But the games do have guns, and from the outside in, that makes them the easy target. I’ve seen people worry that “Fortnite” — the biggest video game among kids in the last year or two — might be sowing the seeds of future tragedies.

“Fortnite” is the game equivalent of playing a Pixar movie, so I wouldn’t worry too much about that one, either.

What parents need to understand is that video games are more than one thing. In the aftermath of Columbine in 1999, early PC shooter “DOOM” was one product feared to be corrupting the kids that played it.

I have two personal friends who learned how to program and make video games themselves because of “DOOM.” The thing that people feared would inspire more tragedy instead inspired countless careers.

An early-2000s game series called “God of War” drew outrage for some parents due to its violent depictions of Greek gods and warriors fighting to the bloody, gruesome death.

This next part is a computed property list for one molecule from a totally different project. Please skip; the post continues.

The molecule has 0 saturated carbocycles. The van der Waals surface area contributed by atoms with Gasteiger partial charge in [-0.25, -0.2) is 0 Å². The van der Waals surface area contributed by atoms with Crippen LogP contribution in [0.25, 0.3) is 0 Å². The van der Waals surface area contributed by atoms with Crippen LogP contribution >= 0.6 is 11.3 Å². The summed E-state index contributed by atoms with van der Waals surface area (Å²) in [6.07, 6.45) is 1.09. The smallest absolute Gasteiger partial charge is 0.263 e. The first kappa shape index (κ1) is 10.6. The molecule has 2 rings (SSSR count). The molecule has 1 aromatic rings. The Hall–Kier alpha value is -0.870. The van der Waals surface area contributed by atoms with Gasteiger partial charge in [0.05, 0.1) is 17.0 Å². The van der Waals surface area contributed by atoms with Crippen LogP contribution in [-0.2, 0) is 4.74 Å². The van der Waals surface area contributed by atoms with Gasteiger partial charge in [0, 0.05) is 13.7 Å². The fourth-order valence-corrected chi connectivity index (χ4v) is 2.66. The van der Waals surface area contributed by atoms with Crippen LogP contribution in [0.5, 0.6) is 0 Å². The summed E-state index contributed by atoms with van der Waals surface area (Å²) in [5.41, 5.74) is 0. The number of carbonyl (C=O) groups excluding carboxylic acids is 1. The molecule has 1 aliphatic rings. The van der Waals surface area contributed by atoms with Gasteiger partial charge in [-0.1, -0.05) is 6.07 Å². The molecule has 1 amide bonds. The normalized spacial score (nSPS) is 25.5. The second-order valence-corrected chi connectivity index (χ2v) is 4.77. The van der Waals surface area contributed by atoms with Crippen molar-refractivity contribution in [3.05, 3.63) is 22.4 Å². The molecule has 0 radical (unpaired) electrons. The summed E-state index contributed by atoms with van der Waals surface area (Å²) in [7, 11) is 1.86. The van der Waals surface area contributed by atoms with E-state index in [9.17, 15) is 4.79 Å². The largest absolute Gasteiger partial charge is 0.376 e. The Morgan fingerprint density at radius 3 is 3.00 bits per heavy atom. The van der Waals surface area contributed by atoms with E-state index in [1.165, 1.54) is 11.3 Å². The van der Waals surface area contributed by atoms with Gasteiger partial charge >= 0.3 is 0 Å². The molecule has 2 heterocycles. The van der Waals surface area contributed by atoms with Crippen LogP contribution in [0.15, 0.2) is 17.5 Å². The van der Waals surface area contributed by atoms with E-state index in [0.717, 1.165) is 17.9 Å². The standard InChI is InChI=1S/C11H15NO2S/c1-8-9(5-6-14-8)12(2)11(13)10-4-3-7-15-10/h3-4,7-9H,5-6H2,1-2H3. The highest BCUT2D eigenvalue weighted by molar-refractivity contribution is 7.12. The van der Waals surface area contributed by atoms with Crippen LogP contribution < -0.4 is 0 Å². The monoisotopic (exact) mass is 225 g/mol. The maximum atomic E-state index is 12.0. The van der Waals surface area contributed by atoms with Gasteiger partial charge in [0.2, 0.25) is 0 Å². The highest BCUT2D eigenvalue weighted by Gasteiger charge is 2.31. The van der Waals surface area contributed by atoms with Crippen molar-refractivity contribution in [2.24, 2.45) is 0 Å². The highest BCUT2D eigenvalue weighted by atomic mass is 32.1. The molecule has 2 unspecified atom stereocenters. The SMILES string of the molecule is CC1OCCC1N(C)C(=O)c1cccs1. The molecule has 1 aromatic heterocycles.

I wonder how many of those parents know that a new entry of the series came out last year and tells a touching story of the series’ main character growing older and having a son, and grappling with the realities of no longer being the thoughtless killing machine he once was — and once outraged parents for being. Series creator Cory Barlog became a parent in between games, and the series — his other baby — grew up with him.

Video games, just like the kids of today growing up playing them, are still growing up.

Part of growing up is learning right from wrong and real from fake.

Part of growing up is looking at things with new, more experienced eyes.

Part of growing up is seeing the nuance in the world around you, in every possible dimension.

And part of growing up is learning to think critically when connecting the dots that make up the answers to why people do what they do.

Jay Petrequin is a copy editor for The Post-Star.